So all these PROMISES to pay $50 have turned into money as if it were actual dollars, and it is this generalized acceptance of promises for dollars as dollars that increase the money supply.

When people accept promises (debt certificates) as money, the money supply increases of course.

Of course, one day you will pay off your debt to visa.  At that moment, money is destroyed.  Each time a debt is reimbursed, money is destroyed.  But ON AVERAGE, Visa has many outstanding debts, and that is money creation.  Not that they print dollars, no.  The money creation comes from the fact that people accept promises from Visa as money.
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March 05, 2015, 03:13:04 PM
 #508

The velocity of money is a consumer spends his money, the money makes it's way through the production structure, and comes back to the consumer as salary. It does not have much, if anything,  to do with the actual time to perform a transaction in the payment system. The velocity, together with the volume of money in the system, is supposed to be a measure of consumption per unit of time, similar to the gross national product. It is hard to measure.


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March 06, 2015, 07:29:43 AM
 #509

The velocity of money is a consumer spends his money, the money makes it's way through the production structure, and comes back to the consumer as salary. It does not have much, if anything,  to do with the actual time to perform a transaction in the payment system. The velocity, together with the volume of money in the system, is supposed to be a measure of consumption per unit of time, similar to the gross national product. It is hard to measure.

I like more to think not of the velocity, but of the inverse.  That is the (harmonic) average HOLDING time of the currency, in other words, the equivalent of "bitcoinyears".  It is an amount of "store of value".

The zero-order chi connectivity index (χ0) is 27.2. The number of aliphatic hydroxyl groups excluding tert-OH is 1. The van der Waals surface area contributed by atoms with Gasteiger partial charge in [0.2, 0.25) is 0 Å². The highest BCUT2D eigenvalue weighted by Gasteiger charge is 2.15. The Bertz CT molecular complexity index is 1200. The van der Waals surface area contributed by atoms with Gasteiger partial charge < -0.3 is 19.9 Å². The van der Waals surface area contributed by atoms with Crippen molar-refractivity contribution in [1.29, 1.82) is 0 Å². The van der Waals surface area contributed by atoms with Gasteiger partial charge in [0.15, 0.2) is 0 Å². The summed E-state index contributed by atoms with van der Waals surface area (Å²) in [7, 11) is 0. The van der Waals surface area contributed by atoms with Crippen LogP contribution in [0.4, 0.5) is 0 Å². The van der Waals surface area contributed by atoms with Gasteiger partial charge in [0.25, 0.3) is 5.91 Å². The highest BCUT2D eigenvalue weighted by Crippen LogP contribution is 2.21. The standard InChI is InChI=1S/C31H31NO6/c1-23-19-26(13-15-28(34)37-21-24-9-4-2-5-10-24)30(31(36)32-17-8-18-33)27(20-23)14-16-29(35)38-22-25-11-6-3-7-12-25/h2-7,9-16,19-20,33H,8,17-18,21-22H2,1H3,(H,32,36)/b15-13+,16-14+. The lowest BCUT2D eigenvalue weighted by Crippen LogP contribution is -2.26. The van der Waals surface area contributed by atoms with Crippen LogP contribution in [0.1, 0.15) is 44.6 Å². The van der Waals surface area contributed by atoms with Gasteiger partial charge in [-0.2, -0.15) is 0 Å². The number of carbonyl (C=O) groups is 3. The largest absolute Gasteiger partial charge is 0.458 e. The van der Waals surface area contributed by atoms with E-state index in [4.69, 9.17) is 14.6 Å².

If you store 1 bitcoin for 2 years, or you store 2 bitcoins for 1 year, or you store 100 coins for a week, these are equivalent concerning the amount of store of value, and contribute to the 1/V value.

There is an aggregate demand for "store of value" (which is a general human action decision), and then there is a specific demand for store of value in bitcoin, another in gold, another in stock, another in dollars, another in this and that.  currencies are players in that market, and they have variable market share of the agregate demand for store of value, which by itself changes according to the mood of people.  If 99% of the population is convinced that the world will end next week, the aggregate demand for store of value will probably plummet.  If 60% of people think that there are difficult years ahead, maybe the aggregate demand for store of value will increase.  How much from that demand bitcoin, gold, etc... will be able to pick in is a matter of competition on that market.

The particular part of the demand for store of value in bitcoin will determine the 1/V of bitcoin.

That store of value can have different aspects: from "just in between earning and consumption" to "investment for the longer periods".

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March 06, 2015, 09:52:56 AM
 #510

The velocity of money is a consumer spends his money, the money makes it's way through the production structure, and comes back to the consumer as salary. It does not have much, if anything,  to do with the actual time to perform a transaction in the payment system. The velocity, together with the volume of money in the system, is supposed to be a measure of consumption per unit of time, similar to the gross national product. It is hard to measure.

I like more to think not of the velocity, but of the inverse.  That is the (harmonic) average HOLDING time of the currency, in other words, the equivalent of "bitcoinyears".  It is an amount of "store of value".

If you store 1 bitcoin for 2 years, or you store 2 bitcoins for 1 year, or you store 100 coins for a week, these are equivalent concerning the amount of store of value, and contribute to the 1/V value.